by Joshua M. Patton
I watched today as the President of the United States had a beer with a man he called, “stupid,” and the man whose arrest prompted that comment. When I initially heard this story, I was indeed disgusted by the behavior of the police in this instance and thought the President had just called it as he saw it. Yet, this story would not go away and soon the airwaves were abound with talk of the police and race and the President. All the while, Bowe Bergdahl sits somewhere far away from Ketchum, Idaho where – I am assuming – at the age of fifteen he watched two smoldering towers fall down in a city far across the country. One that would seem like another world to a boy who considered Boise the “big city.” Today at age 23 and now a member of the United States Army, he is in the country we went to war with after those towers fell and, by the grace of God, were going to bring those that did it to justice.
Throughout the campaign, President Obama supported the effort in Afghanistan and vowed to turn our attentions back to the war President Bush “forgot.” We have recently had our deadliest month in the country, and Private First Class Bowe Bergdahl is some-God-know's-where at the mercy of the “new and improved” Taliban. I wonder was this discussed during the Brew Summit? Do PFC Bergdahl's family merit a happy hour with the President? Perhaps in light of their sacrifice, a late lunch with wine? Have we forgotten about Bowe because a sexier story came along? Let's hope Sarah Palin doesn't say anything stupid next week, perhaps we can get an update on his condition?
All in all, I think the President is doing a fair job with what he was given, but that is not the point I am trying to convey, nor am I attempting to shame him for the G-24-pack. I would think he has better shit to do, but it reflects well on the man. If he makes a mess of things, he tries to clean it up. At least, this is what I hope will happen in Afghanistan. It is much easier to iron out differences and settle problems between two educated men. While I am far from privy to the best intel, it would seem that we are facing a similar challenge in Afghanistan to the one we faced in the middle of the Iraq war in as much as: there is no clear mission they are executing, no clear timetable for the achievement of objectives, and we are squaring off against natives that have successfully repelled foreign invaders for literally thousands of years. I remain confident in our military and its leaders, and I do hope I am merely under-informed about the situation.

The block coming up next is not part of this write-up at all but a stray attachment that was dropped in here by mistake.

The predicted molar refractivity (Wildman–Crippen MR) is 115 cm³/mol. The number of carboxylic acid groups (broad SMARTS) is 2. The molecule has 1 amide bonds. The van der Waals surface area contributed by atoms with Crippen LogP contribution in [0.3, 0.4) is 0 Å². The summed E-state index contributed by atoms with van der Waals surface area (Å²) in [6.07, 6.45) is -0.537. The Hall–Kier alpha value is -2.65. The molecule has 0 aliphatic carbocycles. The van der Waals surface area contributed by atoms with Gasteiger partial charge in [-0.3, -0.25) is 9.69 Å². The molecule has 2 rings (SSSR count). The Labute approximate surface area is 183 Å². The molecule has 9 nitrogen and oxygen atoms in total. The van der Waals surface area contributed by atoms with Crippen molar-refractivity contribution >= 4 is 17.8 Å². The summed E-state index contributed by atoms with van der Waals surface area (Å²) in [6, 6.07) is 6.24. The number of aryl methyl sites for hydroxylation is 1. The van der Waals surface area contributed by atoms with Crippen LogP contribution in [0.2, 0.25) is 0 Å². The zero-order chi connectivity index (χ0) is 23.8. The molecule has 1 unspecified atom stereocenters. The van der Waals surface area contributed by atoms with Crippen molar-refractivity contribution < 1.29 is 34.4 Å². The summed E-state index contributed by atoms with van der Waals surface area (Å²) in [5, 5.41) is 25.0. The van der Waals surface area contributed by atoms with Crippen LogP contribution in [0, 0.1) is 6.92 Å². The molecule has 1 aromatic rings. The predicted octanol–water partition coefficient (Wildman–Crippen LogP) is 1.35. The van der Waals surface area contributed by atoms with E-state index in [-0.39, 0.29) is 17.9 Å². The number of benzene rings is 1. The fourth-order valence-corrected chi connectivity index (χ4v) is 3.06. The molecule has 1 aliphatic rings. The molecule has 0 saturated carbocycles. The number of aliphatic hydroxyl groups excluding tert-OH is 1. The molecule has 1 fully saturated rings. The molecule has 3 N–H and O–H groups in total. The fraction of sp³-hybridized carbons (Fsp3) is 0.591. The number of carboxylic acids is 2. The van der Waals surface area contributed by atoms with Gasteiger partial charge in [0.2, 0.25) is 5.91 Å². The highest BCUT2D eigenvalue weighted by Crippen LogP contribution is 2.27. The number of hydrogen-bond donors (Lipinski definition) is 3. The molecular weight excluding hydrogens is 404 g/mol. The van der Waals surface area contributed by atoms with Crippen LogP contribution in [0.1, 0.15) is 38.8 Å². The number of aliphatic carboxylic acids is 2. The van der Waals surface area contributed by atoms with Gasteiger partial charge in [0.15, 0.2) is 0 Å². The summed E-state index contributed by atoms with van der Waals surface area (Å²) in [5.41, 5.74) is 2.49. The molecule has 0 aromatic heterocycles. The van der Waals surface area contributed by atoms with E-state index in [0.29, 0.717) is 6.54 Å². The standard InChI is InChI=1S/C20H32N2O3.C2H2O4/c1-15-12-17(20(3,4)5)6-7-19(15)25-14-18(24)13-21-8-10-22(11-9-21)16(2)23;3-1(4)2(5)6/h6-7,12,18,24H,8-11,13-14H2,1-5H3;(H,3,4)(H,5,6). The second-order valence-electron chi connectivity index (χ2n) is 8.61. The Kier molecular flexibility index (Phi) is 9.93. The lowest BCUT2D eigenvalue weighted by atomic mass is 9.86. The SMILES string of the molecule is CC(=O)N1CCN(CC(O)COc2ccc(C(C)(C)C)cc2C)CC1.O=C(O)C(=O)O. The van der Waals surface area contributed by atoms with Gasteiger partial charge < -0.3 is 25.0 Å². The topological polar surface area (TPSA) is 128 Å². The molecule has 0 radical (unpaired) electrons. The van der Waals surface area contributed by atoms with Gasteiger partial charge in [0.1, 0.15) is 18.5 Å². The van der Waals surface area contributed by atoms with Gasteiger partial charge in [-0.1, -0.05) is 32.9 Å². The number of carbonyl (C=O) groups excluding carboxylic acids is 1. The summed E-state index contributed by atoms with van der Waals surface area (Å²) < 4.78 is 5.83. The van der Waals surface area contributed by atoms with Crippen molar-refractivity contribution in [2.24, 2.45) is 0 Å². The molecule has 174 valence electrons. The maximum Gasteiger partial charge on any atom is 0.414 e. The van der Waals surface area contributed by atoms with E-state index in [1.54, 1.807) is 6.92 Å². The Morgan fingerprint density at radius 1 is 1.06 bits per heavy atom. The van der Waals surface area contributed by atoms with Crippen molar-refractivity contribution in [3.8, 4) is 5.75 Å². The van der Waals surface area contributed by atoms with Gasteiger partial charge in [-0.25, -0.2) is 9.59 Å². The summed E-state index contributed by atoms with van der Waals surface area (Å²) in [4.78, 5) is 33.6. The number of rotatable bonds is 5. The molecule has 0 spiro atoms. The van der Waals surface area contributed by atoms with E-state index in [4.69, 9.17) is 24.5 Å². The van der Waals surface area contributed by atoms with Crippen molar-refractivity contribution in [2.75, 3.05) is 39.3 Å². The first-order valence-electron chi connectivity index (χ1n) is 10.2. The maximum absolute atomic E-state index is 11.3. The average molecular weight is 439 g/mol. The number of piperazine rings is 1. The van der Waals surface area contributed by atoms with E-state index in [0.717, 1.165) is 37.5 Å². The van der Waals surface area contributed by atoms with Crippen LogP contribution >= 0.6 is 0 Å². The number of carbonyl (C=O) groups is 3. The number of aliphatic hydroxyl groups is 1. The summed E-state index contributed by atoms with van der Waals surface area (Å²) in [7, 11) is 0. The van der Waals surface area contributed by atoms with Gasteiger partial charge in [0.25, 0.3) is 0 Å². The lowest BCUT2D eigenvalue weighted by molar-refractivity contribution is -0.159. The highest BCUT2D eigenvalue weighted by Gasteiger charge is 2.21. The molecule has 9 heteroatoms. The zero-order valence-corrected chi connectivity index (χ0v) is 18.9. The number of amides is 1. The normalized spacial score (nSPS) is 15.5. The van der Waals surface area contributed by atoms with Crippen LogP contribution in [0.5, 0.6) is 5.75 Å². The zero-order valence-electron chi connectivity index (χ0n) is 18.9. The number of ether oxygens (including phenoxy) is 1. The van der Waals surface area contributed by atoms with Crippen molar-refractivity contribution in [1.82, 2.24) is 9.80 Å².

It is my ignorance and the general ignorance of the average American that causes me to place the blame strictly at the feet of the media in America today. We just mourned the passing of the legendary Walter Cronkite, and I watched the network news anchors all lament that Cronkite's era represented something pure and lost to the news today. They said it as if they were powerless to affect any sort of real change in the industry of which they are the public faces. During the aftermath of the assassination of President Kennedy, we watched live as Walter Cronkite and his staff researched and fact-checked on-air, only confirming it once he heard the news from Dan Rather, another of the old tradition of news journalists that we are lucky enough to still have around. Conversely, a week later, the details surrounding the abduction of PFC Bergdahl are confused and shady at best. The military's official investigation implies that he may have left willingly, which is a terrible thing to even release until the case is concluded one way or another. The Taliban released a story accusing him of raping women and may or may not have called him a hash-addict, lies surely, but reported on by American news while the truth remains a mystery.
If the 24-hour news machine can't get past deceased pop singers, racial tension and police, or the President's birth-certificate, and get back to the business of reporting what the American public needs to know, slanted through bias or otherwise, we are in huge trouble as a country. The problem isn't just missing the story about the captured soldier, although such news always affects me in a personal way. The problem is that what is the “top story” is often determined not by the most pressing matter facing the country that day, but by which story is juicier and more entertaining. PFC Bergdahl's story remains unfinished and also mostly ignored by the media, but his story is part of the larger, mostly ignored narrative of the war in Afghanistan. I hope he is treated well and does not have to suffer for what America did as we traveled down Dick Cheney's “dark roads.” I hope that the people of Afghanistan want Freedom for themselves as badly as we do. I hope when it happens, it's a slow news week so we hear about it.